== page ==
top of page
  • Writer's pictureJen Curtis

Prenatal Fitness Series

Pre- and post-natal fitness is not usually as black and white as people make out. Most exercises have good and bad aspects, and will be appropriate for different people.

In this series we're going to look at specific exercises and the pros and cons of doing them during pregnancy, so that you can decide for yourself if it's worth it

# 5 - Overhead/Shoulder Dumbbell Press

PROS - Strengthens the shoulders, triceps, forearms and core (especially if done unilaterally) - Improves shoulder stability - Is easy to modify - seated, standing, unilateral (one arm), bilateral, kneeling, half-kneeling - A pretty functional movement pattern (think putting a heavy box on a shelf) - "Mummy Tummy" friendly - won't worsen diastasis recti and as long as you are breathing correctly, won't damage the pelvic floor - It helps teach proper alignment

- Helps create "sculpted" arms, and a nice shoulder-boulder

- Builds muscle on the triceps (backs of the arms), an area that many women are keen to work on

CONS - If you have any shoulder injuries, this will irritate it - If you do not have full range of motion overhead, this will be challenging, or even impossible, for you to do well - You could drop the weight on your head, toe or growing belly (!) - Requires equipment

- Not the most 'functional' of movements for pregnant women - doesn't mimic the movements they do most often.

CONCLUSION This is a great exercise, and can be easily modified, as mentioned above, to take pressure off the pelvic floor, or suit your stage of pregnancy.

Since this is the smallest muscle group in the body, it requires little weight, which also reduces overall load on the pelvic floor.

Most women will neglect their shoulders, and they get very weak as a result. You wouldn't think of it as a "core" exercise, but the muscles of the core have to work extremely hard to steady the weight overhead, especially when it is heavy and even more so when it is done unilaterally.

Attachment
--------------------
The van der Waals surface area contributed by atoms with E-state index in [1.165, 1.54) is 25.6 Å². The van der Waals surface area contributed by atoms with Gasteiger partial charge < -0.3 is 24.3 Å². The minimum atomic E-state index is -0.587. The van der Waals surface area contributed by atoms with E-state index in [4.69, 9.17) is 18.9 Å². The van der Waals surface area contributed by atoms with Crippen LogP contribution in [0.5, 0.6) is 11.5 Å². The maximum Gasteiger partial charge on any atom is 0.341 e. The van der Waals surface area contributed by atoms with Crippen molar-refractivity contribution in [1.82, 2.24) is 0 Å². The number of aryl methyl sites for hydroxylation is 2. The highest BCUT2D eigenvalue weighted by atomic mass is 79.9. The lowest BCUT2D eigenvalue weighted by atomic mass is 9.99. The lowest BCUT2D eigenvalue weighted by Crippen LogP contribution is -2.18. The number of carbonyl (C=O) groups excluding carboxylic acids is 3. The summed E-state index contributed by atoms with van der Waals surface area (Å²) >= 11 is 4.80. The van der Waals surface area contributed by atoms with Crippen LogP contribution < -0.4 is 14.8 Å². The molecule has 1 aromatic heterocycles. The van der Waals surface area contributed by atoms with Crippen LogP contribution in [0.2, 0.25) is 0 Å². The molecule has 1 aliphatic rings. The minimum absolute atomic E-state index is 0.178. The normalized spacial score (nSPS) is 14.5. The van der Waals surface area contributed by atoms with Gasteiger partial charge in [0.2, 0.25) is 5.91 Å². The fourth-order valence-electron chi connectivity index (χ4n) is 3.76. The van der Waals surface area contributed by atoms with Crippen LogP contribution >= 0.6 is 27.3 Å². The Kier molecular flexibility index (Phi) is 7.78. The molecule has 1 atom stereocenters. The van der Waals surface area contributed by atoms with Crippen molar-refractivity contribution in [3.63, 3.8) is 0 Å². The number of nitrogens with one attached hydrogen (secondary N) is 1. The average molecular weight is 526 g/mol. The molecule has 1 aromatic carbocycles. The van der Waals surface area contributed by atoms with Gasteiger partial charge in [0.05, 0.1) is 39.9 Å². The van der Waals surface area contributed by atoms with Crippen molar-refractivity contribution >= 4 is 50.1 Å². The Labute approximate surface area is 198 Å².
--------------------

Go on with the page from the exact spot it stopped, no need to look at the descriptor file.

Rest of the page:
My favourite variation for beginners is a half-kneeling dumbell press. It seems to challenge core stability and make correct alignment easier to achieve.

If you have limited mobility, it is important to work on you posture and mobility first, or this will be very difficult, if not impossible

ALTERNATIVES - Landmine press - Barbell press

- Incline Bench Press


This is exercise usually features in my post-partum programmes. It's safe for women with DR to do, and variations like the half-kneeling dumbell press above kill many birds with one stone in the sense that they require core stability (anti side-flexion), strengthen the shoulders (which is the first thing people will notice) and promote healthy shoulder range of motion.

birth? This should be one of the exercises that you prioritize after giving birth.

Final comments You may want to try using a barbell - it makes it more steady overhead (and more fun).

I’ve got some incredible content on the gram for you

bottom of page